Tuesday, November 4, 2008

Fable 2 - Personal and Lonely is good

Continuing the small thread from yesterday about Spellborn, and the "miniature" groupings.
Today an article has appeared in Wired about Personal Gaming (my new phrase of the day!)

Basically the writer comes to a realization...

Playing with yourself feels good...

(/embarassment ensues)

But, the article discusses about his current Fable 2 game time and reflects some of my feelings as well..

"Why do we want to immerse ourselves in a world that emulates all the tropes of a vibrant world like World of Warcraft — but where we are, essentially, alone?

I told my friend he was looking at it all wrong. The reason we single-player fans love world-games like Fable II is precisely because there are no other "real" people around.

Because really, who needs people? People suck. I'm joking, of course — but only a bit. The truth is that, in online multiplayer worlds, dealing with the delightfully unpredictable behavior of "real" people can be an absolute chore. Teammates fail to show up for a raid, or they leave everyone waiting for an hour, or they log out in the middle of battle and leave you gored by a howling mob. Have you ever actually tried to play Age of Conan? It's like the Stanford Prison Experiment in there, my friend."

The writer goes on to state

"Indeed, the dirty secret of online multiplayer worlds like World of Warcaft is that the vast majority of people play solo in them. As Nicholas Ducheneaut discovered, players who are piloting characters below level 40 spend a stunning 70 percent of their time questing alone"

I think this is why Bioware may have something with SWTOR, by not FORCING players into groups. With Spellborn keeping it small, and personable, you can form cliques. DDO even realized the failure of the grouping mechanics, and presented THEIR henchmen system.

Back to Fable 2. It works. In the respect that secretly you CAN be in an online MMO. You can turn on the new "orbs" system. As you run around towns and in the wilderness, you can see others playing. And guess what, you can group...in duos mind you, but think of the many husband wives who play MMO's in Duos? Look at how Guild Wars presented a method in their last expansions to allow Duo play. You can play the whole campaign with just 2 players.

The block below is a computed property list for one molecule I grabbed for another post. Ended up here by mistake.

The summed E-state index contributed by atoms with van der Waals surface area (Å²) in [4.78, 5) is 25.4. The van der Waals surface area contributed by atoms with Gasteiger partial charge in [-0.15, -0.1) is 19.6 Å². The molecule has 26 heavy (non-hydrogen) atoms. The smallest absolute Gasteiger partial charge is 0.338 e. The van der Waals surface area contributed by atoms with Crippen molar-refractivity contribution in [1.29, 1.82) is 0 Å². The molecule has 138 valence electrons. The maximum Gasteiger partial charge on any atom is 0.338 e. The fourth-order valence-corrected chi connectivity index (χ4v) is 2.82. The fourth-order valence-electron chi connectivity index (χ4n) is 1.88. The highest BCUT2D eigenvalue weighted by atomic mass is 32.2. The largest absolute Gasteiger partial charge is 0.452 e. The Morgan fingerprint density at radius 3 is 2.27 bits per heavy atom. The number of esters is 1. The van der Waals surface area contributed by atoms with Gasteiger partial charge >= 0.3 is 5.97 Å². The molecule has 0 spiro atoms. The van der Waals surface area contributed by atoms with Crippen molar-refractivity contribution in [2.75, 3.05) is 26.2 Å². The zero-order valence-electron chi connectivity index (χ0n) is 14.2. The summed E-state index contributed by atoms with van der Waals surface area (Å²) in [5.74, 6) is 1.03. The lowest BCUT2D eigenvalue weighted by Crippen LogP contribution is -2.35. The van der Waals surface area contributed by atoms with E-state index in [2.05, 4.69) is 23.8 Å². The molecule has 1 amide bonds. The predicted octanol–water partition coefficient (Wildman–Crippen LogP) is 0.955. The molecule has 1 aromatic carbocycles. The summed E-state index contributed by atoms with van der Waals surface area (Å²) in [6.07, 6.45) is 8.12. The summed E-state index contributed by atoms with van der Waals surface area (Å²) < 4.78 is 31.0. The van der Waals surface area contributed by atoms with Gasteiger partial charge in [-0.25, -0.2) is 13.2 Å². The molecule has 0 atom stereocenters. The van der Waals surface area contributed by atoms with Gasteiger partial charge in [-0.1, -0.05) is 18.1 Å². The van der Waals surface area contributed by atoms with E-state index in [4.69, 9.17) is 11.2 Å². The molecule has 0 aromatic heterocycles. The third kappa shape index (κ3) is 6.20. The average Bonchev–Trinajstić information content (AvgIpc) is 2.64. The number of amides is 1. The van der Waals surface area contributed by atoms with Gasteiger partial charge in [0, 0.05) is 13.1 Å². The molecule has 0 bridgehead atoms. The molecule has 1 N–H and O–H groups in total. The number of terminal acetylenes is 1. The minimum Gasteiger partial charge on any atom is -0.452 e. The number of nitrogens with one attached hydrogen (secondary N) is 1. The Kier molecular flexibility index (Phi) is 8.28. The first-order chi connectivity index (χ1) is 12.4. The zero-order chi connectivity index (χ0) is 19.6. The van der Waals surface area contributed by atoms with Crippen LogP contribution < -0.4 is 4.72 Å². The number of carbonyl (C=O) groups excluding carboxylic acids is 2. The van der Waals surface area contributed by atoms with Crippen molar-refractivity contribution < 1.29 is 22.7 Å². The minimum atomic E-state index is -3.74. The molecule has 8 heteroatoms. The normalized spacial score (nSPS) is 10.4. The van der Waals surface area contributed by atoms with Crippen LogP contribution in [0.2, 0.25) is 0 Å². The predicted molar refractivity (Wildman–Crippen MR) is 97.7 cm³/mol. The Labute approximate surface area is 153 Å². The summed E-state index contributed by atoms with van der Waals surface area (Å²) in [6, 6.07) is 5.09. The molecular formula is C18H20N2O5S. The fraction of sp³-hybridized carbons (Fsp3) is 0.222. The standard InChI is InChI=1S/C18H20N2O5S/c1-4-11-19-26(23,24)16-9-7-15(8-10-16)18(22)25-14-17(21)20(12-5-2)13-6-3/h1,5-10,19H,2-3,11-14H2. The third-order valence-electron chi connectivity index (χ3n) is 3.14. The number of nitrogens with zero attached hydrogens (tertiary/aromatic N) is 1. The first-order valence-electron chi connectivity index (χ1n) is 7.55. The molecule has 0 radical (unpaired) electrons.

I still remember Diablo 2 and co-op'ing through. Baldurs Gate:Dark Alliance on the PS2. And now Fable 2 (although slightly broken) couch co-op or Marvel Ultimate Alliance (4 player).

We enjoy the thought of other players being online, but the constant need to become social elites (Questionnaires 3 pages long to join Raid Guilds in WoW, limited elite guild rosters like the CoW's in WAR), and being selective about those players (how many REALLY good PuG's compared to bad do you have. I can count on one hand the number of good PuG's)

Overall, we enjoy the "thought" of others online, but do we really care if we group or solo?

I ran into this post on Pumping Irony with his summary of the month... He states..

"I’m curious about Fallout 3, but I have such a horrible track record with single-player games. I am largely unable to stay focused, especially in RPG’s which tend to be slower-paced. I get lonely when I am the only actual person in the world other than the handful of NPC’s that allow limited and shallow interactivity, so I tend to quickly come back to the PC and login to an MMORPG."

What can we garner from such a statement? Do some find a NEED to have the other players exist in that world? What makes the other player on the other end a requirement for enjoyment of a game?

Does this type of player ALWAYS group then? I have seen the poster state the many times doing things solo. So why the NEED to see others?

Maybe in this respect, some may need the online socialization due to complications, like those who cannot do anything but socialize online (cripppled, etc..) (not to say this is Scott's issue, and if it is...no offense.)

But today, casual playstyles and more mature people playing whose times are limited really decreases the overall abundance of players who can play ALL the time for these forced grouping systems.